Skip to main content

The ancestral tradition of caring

Abigail Echo-Hawk joins Tuesday's show to talk more about how Covid vaccines and using Indigenous culture to understand new national data. Plus,'s Kevin Abourezk is on the newscast to talk more about mounting racial tensions in South Dakota.
  • Author:
  • Publish date:

The first ever national data regarding Native people’s view towards COVID-19 vaccines are out. And the results are surprising. 75 percent of study participants say they would be willing to receive a COVID-19 vaccine -- higher than the national average. The October survey says 64 percent of the U.S. general population was willing to receive a vaccine. American Indians and Alaska Natives from 46 states were surveyed—representing 318 different tribal affiliations--and to assess hurdles they face in accessing healthcare and resources. Today we are joined by Abigail Echo-Hawk, Pawnee. She serves as the director of the Urban Indian Health Institute and the chief research officer at the Seattle Indian Health Board.

Kevin Abourezk is also joins today's show. Kevin serves as managing editor for, a Native American news website. He has spent 21 years as a professional journalist, including 18 years as a reporter and editor for the Lincoln Journal Star. He is a citizen of the Rosebud Sioux Tribe and a married father of five children. He lives and works in Lincoln, Nebraska. is owned and operated by Ho-Chunk Inc., the economic development corporation for the Winnebago Tribe of Nebraska.

A slice of our Indigenous world

  • Today several youth from the Standing Rock and Cheyenne River Sioux Nations are running a 93-mile relay race to the Cannonball River, all to protest the Dakota Access Pipeline.
  • More than 200 researchers are signing a letter requesting more Indigenous input in a national Arctic initiative. 
  • North Dakota lawmakers are hearing a bill that requires a four-week course to be taught on Native American history, culture, and treaty rights.
  • The San Manuel Band of Mission Indians in southern California is hiring.

Find more details on all of these stories at the top of today's newscast

Some quotes from today's show

Abigail Echo-Hawk:

"This study was one that we saw as imperative to do in Indian Country right now that we know that all of the materials, all of the information coming out about the vaccine that's coming into Indian Country, hasn't been informed by our voices. So this study was important for us to do, to ensure that the views of Native people were properly heard. That our voices were part of ensuring that we get the information we need on the vaccine."

"The thing that I think surprised a lot of folks that I was not surprised by is that 74 percent of all of our participants said that they were making this decision on behalf of their community, their tribe, their family. Whereas when you look at the rest of the population and they've done and asked that same question in African-American communities and Latinx Hispanic communities, and also in White communities."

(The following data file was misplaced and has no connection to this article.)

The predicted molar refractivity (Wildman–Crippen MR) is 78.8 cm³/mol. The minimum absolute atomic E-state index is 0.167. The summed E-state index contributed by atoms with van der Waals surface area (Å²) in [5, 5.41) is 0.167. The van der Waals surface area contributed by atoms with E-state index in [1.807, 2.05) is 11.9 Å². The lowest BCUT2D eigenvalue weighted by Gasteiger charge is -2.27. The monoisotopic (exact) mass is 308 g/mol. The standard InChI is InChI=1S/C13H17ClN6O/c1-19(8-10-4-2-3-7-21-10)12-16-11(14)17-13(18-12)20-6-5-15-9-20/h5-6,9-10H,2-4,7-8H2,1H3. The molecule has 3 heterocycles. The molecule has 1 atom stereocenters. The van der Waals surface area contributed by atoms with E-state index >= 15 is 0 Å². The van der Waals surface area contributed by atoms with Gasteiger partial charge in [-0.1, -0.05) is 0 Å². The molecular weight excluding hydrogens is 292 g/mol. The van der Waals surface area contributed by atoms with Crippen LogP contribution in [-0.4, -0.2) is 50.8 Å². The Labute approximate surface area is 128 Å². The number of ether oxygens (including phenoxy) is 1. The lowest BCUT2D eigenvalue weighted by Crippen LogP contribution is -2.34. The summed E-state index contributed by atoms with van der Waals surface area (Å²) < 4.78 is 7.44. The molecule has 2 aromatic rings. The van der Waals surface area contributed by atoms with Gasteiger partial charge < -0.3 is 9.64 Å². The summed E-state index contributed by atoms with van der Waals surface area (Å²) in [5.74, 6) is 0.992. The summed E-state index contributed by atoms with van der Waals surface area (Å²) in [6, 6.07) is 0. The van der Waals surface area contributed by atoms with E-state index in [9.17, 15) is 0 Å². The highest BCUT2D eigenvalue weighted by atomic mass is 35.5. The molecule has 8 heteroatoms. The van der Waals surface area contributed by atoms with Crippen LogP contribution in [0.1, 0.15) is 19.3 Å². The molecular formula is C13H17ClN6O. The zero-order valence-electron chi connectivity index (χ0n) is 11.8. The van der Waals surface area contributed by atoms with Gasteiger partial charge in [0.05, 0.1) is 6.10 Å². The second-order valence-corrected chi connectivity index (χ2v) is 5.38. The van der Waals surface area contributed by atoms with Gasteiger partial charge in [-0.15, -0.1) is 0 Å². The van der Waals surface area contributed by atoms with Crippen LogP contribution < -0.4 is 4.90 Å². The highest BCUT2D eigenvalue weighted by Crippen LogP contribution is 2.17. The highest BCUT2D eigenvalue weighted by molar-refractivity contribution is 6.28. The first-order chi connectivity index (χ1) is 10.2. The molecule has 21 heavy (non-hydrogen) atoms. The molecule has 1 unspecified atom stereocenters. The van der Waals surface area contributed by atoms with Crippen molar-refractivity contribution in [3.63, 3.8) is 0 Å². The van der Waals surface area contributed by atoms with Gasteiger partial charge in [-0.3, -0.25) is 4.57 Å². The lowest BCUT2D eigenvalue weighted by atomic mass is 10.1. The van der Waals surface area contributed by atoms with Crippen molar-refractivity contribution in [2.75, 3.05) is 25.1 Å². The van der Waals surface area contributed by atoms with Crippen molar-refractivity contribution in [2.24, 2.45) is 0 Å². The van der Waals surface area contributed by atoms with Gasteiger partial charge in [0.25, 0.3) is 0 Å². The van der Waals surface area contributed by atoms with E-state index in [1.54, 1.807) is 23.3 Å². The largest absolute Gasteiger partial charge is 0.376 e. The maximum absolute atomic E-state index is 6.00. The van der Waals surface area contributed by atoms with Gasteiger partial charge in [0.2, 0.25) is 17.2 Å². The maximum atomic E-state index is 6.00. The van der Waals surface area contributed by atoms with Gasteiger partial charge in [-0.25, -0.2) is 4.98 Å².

Scroll to Continue

Read More

"And we found that to be much lower. And in fact, in the African-American community, when asked that same question, are they doing it because the individual choice, or are they doing it for their community, that Latinx people only 53 percent of them said they were doing it for the community. And only 36 percent of African-Americans said they did it for their community. And as a Native person, that's why we make our choices. That's our ancestral tradition is to take care of each other."

Kevin Abourezk:

"So obviously the past four years have been pretty interesting nationally and certainly that's been the case in Indian Country. In South Dakota over the past a year or so, especially since the pandemic began, there's been a lot of tension between the tribes there, especially two tribes the Oglala Sioux tribe and the Cheyenne River Sioux tribe and the state government there primarily the governor of South Dakota, Kristi Noem."

"Both those tribes attempted to set up, I guess you would call them either checkpoints, I guess it depends on who you're asking. Some people might call them roadblocks, but I would certainly call them checkpoints and those are places on the periphery of the tribe on major highways, leading onto the tribe where the tribe would stop people as they're entering the reservations in order to find out who it was that was trying to enter the reservation."

"Just to see if they were bringing COVID-19 with them if they were sick. And oftentimes, even if they weren't sick and they were coming from a place that was where a lot of the disease was being spread, they would ask them to go around the reservation. The state of South Dakota, Kristi Noem didn't like that, and attempted to get the tribes to take down their checkpoints even petitioned the federal government and Donald Trump to force the tribes to take down those checkpoints."

Mark Trahant, Shoshone-Bannock, is editor of Indian Country Today. On Twitter: @TrahantReports Trahant is based in Phoenix.

Indian Country Today is a nonprofit news organization. Will you support our work? All of our content is free. There are no subscriptions or costs. And we have hired more Native journalists in the past year than any news organization ─ and with your help we will continue to grow and create career paths for our people. Support Indian Country Today for as little as $10.